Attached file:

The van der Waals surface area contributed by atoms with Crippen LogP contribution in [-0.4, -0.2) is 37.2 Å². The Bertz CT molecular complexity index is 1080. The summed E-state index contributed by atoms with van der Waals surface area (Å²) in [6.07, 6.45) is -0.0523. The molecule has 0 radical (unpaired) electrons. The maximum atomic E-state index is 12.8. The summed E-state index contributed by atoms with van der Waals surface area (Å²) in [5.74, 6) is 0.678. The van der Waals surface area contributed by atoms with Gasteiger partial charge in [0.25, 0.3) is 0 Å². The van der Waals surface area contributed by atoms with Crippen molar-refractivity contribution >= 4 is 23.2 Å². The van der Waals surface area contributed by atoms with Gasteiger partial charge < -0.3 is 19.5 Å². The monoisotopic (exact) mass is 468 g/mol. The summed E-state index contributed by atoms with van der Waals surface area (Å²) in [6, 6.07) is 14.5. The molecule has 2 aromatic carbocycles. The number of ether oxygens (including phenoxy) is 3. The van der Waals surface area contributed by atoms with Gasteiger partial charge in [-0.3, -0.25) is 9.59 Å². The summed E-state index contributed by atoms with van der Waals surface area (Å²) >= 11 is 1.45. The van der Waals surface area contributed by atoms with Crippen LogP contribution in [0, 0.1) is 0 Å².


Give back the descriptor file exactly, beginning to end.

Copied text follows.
The van der Waals surface area contributed by atoms with Crippen LogP contribution in [-0.4, -0.2) is 37.2 Å². The Bertz CT molecular complexity index is 1080. The summed E-state index contributed by atoms with van der Waals surface area (Å²) in [6.07, 6.45) is -0.0523. The molecule has 0 radical (unpaired) electrons. The maximum atomic E-state index is 12.8. The summed E-state index contributed by atoms with van der Waals surface area (Å²) in [5.74, 6) is 0.678. The van der Waals surface area contributed by atoms with Gasteiger partial charge in [0.25, 0.3) is 0 Å². The van der Waals surface area contributed by atoms with Crippen molar-refractivity contribution >= 4 is 23.2 Å². The van der Waals surface area contributed by atoms with Gasteiger partial charge < -0.3 is 19.5 Å². The monoisotopic (exact) mass is 468 g/mol. The summed E-state index contributed by atoms with van der Waals surface area (Å²) in [6, 6.07) is 14.5. The molecule has 2 aromatic carbocycles. The number of ether oxygens (including phenoxy) is 3. The van der Waals surface area contributed by atoms with Gasteiger partial charge in [-0.3, -0.25) is 9.59 Å². The summed E-state index contributed by atoms with van der Waals surface area (Å²) >= 11 is 1.45. The van der Waals surface area contributed by atoms with Crippen LogP contribution in [0, 0.1) is 0 Å².